Love and Marriage in Modern China
For all I thought I knew about China, the Third Judicial Interpretation of the Marriage Law (here) caught me completely off guard. It would be as if an alcoholic, after years of staying sober, had decided to take a job in a liquor store.
So China, which since the days of outlawing foot binding had kept a good front at advocating for woman’s equality, suddenly seemed to take a step which suggested a serious regression in this area. Or so the Third Interpretation of the Marriage Law seemed to me when presented by the half dozen female undergraduates who decided to write on the topic, all of whom opposed the law which had taken effect just weeks before the start of classes.
Actually, on first read the clause of the statute that had everyone so upset sounded relatively uncontroversial. As one Chinese law blog put it: “Properties purchased with a mortgage prior to a marriage belong to the party who registered the property under his or her name.” Who could object to this? But as these relatively innocuous sounding words were explained to me in a series of exchanges with the students, my opinion started to shift.
It’s a Man’s World
To begin, the ruling had altered the prior balance of power in the man’s favor. Before the Third Judicial Interpretation, a house brought into a marriage was considered joint property in case of a divorce. But now, if the husband’s family purchased the home or made the down payment, the home would belong to the husband. As a result of the ruling, then, women had lost a benefit they had possessed prior to it being handed down.
Recently, America is considering raising the age of eligibility for Medicare from 65 to 67. This might be just, this might be necessary and, if George W. Bush were still president, Republicans would be calling it the will of God. But everyone can easily understand why if this happens there will be a lot of pissed off 65-year-olds. Just so, whether or not I agreed with the students, their anger at the decision certainly made sense, like Germany’s with the Treaty of Versailles. Fair or not, they had lost quite a bit in the recent ruling. And unlike Germany, these women hadn’t invaded anyone.
But was their rage more than logical? Was there an element of justice in their claims? The possibility seemed advanced by background information I did not have available when I first read the ruling. As one of the students explained:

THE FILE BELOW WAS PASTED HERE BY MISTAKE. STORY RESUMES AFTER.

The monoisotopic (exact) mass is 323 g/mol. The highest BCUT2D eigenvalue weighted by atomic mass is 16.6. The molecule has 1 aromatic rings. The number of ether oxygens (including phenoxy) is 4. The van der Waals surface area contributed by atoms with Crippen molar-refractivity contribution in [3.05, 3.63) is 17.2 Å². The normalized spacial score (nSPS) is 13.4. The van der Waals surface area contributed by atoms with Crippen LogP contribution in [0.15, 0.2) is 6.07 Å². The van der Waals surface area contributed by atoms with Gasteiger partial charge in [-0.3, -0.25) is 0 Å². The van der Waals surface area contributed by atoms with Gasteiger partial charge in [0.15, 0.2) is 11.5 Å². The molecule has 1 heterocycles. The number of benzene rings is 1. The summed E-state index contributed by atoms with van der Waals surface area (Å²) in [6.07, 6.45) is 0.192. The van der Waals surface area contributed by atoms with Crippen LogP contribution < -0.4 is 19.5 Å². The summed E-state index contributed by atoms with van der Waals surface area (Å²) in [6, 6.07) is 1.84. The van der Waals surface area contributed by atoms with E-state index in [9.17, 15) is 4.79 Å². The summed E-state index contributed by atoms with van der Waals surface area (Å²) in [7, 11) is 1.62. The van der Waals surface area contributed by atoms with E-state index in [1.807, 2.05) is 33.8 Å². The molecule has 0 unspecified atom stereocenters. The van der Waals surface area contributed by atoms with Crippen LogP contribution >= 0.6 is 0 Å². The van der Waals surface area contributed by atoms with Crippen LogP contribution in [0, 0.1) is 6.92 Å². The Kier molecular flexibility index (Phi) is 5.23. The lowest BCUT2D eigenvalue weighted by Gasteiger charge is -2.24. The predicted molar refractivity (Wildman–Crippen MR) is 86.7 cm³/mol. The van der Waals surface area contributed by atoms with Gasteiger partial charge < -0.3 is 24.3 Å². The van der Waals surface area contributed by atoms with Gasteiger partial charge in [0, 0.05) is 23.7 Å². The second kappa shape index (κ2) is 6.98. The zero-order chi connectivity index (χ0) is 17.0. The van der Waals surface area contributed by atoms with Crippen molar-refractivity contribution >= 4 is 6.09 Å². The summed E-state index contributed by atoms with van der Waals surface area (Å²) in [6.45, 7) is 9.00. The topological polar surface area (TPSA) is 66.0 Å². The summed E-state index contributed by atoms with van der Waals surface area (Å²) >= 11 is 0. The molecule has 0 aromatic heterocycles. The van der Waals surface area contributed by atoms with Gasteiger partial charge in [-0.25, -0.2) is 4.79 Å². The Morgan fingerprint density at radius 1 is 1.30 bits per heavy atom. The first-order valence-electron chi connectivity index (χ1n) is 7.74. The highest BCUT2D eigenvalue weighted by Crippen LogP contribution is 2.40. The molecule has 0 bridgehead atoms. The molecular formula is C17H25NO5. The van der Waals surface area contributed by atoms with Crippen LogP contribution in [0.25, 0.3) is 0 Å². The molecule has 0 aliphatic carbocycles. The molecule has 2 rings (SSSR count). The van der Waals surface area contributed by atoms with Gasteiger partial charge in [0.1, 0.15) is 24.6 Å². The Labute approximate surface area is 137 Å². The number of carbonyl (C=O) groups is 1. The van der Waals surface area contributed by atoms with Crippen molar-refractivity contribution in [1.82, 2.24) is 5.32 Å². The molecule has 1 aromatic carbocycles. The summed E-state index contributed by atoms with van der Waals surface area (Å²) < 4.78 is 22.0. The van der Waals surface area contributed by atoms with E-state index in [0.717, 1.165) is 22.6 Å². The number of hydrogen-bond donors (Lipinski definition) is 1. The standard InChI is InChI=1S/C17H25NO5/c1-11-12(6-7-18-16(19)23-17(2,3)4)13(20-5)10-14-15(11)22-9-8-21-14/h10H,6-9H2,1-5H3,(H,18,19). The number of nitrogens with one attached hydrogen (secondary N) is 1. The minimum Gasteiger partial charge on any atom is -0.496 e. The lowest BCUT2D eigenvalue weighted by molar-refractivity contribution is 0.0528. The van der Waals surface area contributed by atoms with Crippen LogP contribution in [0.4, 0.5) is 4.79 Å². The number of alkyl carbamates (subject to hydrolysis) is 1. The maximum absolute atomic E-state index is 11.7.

In Chinese tradition, when two people got married, the man’s family usually buys the house. But it is also true that, the woman’s family will either buy the furniture and home appliances, or a car. However, with the passage of time, the husband’s assets will appreciate while the value of the wives will go in the opposite direction . . . this is wrong and unfair.
There is an obvious imbalance here. Now it is admittedly not a legal imbalance, since the law does not require men to purchase the home and women to buy the furniture or car. But if the culture routinely engages in a practice that obviously disadvantages one gender or race, doesn’t the law have an obligation to step in? To take an extreme case, if the culture expects widows to jump on the funeral pyre of their dead husbands, shouldn’t the law intervene to stop the practice? At least one of the women saw the large social message embedded in the fates of these respective assets:
As the old Chinese saying goes that: “Forty is a man’s second youth.” It means that a man in his forties is more charming at this time if they are successful, mature, and considerate. They can find another young and beautiful wife. But it is not the case of women whose youth, beauty, and figure have faded by forty.
Another issue raised by the female students involved the fate of women who opt for the life of a homemaker. While women who work outside the home during a marriage can receive some compensation for their contribution to the value of the house (keep those receipts ladies!), those who cook, clean, sew, mop, wash and care for the children receive no consideration for these activities when it comes to the disposition of the major asset in a marriage (no, not the husband’s ego):
Traditional Chinese women, in particular those who work as housewives and have no financial resources, are in a disadvantageous position when they get a divorce. For their whole life, they have devoted themselves to families. And one day, when they are undergoing a divorce, they cannot get a share of the house which they tried their best to take care of, just because their names were not registered on the lease.
If the student was right, the law was certainly falling short in its traditional role of assisting weak and the side of the weak and vulnerable. Finally, all of this could be rectified by simply having the woman place her name on the lease before the marriage. But according to the students, this would happen over the mother-in-law’s dead body:
Besides, to put women’s name on lease will have an effect on the family relations, especially the relation between mother-in-law and daughter-in-law. For a long time, the mother-in-law and daughter-in-law relation is the most difficult one to deal with, and this will only make things worse.
I’m not a lawyer, and I don’t even play one on television. But the issues these women raised were both real and well-researched. In their papers they cited section and sub-section of the Third Interpretation of the Marriage Law, and were not simply responding to the latest Weibo chatter.
So I will close with the first, last, and only time I will quote Ronald Reagan on this website: Trust, but verify. Women, trust that your husband-to-be loves you — I’m sure he does — but verify exactly what your rights are, just in case.